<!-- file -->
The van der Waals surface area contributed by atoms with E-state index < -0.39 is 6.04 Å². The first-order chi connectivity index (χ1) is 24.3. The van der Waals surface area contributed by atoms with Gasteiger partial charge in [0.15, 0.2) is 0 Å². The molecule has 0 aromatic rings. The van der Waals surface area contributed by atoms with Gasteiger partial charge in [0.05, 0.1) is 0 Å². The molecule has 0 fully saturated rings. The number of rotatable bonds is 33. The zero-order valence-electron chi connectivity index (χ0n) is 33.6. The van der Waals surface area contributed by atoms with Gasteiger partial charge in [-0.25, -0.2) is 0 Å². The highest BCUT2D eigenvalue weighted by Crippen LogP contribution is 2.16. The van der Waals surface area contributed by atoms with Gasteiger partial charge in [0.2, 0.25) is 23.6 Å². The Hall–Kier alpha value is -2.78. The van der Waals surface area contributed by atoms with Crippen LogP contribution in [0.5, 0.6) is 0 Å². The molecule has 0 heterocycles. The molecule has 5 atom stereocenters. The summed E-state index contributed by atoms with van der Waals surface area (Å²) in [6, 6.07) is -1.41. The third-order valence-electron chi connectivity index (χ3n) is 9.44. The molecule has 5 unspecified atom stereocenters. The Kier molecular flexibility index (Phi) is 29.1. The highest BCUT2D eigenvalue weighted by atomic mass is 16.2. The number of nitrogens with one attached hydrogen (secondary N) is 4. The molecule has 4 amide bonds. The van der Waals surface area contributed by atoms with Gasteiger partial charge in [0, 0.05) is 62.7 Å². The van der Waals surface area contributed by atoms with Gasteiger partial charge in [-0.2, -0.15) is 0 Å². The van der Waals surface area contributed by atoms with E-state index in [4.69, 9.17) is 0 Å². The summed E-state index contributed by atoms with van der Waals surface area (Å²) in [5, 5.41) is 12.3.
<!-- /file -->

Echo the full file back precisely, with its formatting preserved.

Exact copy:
The van der Waals surface area contributed by atoms with E-state index < -0.39 is 6.04 Å². The first-order chi connectivity index (χ1) is 24.3. The van der Waals surface area contributed by atoms with Gasteiger partial charge in [0.15, 0.2) is 0 Å². The molecule has 0 aromatic rings. The van der Waals surface area contributed by atoms with Gasteiger partial charge in [0.05, 0.1) is 0 Å². The molecule has 0 fully saturated rings. The number of rotatable bonds is 33. The zero-order valence-electron chi connectivity index (χ0n) is 33.6. The van der Waals surface area contributed by atoms with Gasteiger partial charge in [-0.25, -0.2) is 0 Å². The highest BCUT2D eigenvalue weighted by Crippen LogP contribution is 2.16. The van der Waals surface area contributed by atoms with Gasteiger partial charge in [0.2, 0.25) is 23.6 Å². The Hall–Kier alpha value is -2.78. The van der Waals surface area contributed by atoms with Crippen LogP contribution in [0.5, 0.6) is 0 Å². The molecule has 0 heterocycles. The molecule has 5 atom stereocenters. The summed E-state index contributed by atoms with van der Waals surface area (Å²) in [6, 6.07) is -1.41. The third-order valence-electron chi connectivity index (χ3n) is 9.44. The molecule has 5 unspecified atom stereocenters. The Kier molecular flexibility index (Phi) is 29.1. The highest BCUT2D eigenvalue weighted by atomic mass is 16.2. The number of nitrogens with one attached hydrogen (secondary N) is 4. The molecule has 4 amide bonds. The van der Waals surface area contributed by atoms with Gasteiger partial charge in [0, 0.05) is 62.7 Å². The van der Waals surface area contributed by atoms with Gasteiger partial charge in [-0.2, -0.15) is 0 Å². The van der Waals surface area contributed by atoms with E-state index in [4.69, 9.17) is 0 Å². The summed E-state index contributed by atoms with van der Waals surface area (Å²) in [5, 5.41) is 12.3.